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Mar 02, 2016


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Jim Buie

Thanks, Ed. Thoughtful piece. Good to see you posting again. I think of "generational finger-printing" as identifying the cultural influences on people born during a certain time. They are certainly free to react differently from their peers. But clearly they faced the Great Recession just as they were starting out in the workforce, and they are very lucky if their careers were not hobbled by it. They faced far greater college expenses than those of us in the Baby Boom Generation, and probably graduated with debt. They cannot expect social security to see them through retirement at 65 unless adjustments are made or they plan to work longer. They tend to be far less religious than their parents and grandparents. A hefty chunk of this generation, 39%, say they are not religious. Among those who are religious, far more are religious progressives, 39%, than religious conservatives, 16%. This generation voted overwhelmingly for Barack Obama, and seems to have great respect for racial diversity.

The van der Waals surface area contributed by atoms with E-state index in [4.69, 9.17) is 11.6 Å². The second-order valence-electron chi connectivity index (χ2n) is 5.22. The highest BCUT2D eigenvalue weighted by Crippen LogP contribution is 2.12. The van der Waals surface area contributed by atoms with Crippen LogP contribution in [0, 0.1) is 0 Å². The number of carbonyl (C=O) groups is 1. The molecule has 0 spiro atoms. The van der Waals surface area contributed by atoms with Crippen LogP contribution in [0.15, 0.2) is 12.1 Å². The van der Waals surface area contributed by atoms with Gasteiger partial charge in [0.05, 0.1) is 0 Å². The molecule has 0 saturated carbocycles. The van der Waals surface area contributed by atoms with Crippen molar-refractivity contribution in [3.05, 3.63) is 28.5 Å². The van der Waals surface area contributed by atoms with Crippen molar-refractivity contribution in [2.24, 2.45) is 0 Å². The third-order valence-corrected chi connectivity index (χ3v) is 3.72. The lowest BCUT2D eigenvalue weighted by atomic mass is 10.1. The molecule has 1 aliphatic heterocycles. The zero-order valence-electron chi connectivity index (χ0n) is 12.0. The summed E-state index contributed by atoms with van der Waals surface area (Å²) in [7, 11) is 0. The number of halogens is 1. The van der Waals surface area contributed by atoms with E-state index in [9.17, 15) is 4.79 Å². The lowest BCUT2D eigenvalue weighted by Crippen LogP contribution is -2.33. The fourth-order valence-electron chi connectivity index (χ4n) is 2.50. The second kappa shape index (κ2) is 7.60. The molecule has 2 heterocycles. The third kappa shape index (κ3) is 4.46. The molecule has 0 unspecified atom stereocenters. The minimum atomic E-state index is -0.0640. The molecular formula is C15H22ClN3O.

Those born after 1996 are probably digital natives and can't remember life without social media. Their attention spans are generally lower than older generations. Many in this generation have far less experience in nature or the outdoors than did their parents or grandparents.

But of course there are exceptions. My older son, a millenial, may be one of the exceptions as he lived overseas for most of his twenties, saved a bunch of money by (over)working in the UAE, returned last year to a job in Winston Salem, has bought a house, a car, and his wife doesn't have to work; she is home with their young child. He says his high school peers (he graduated in 2002) are doing equally well, but those who graduated later were definitely waylaid by the Great Recession.

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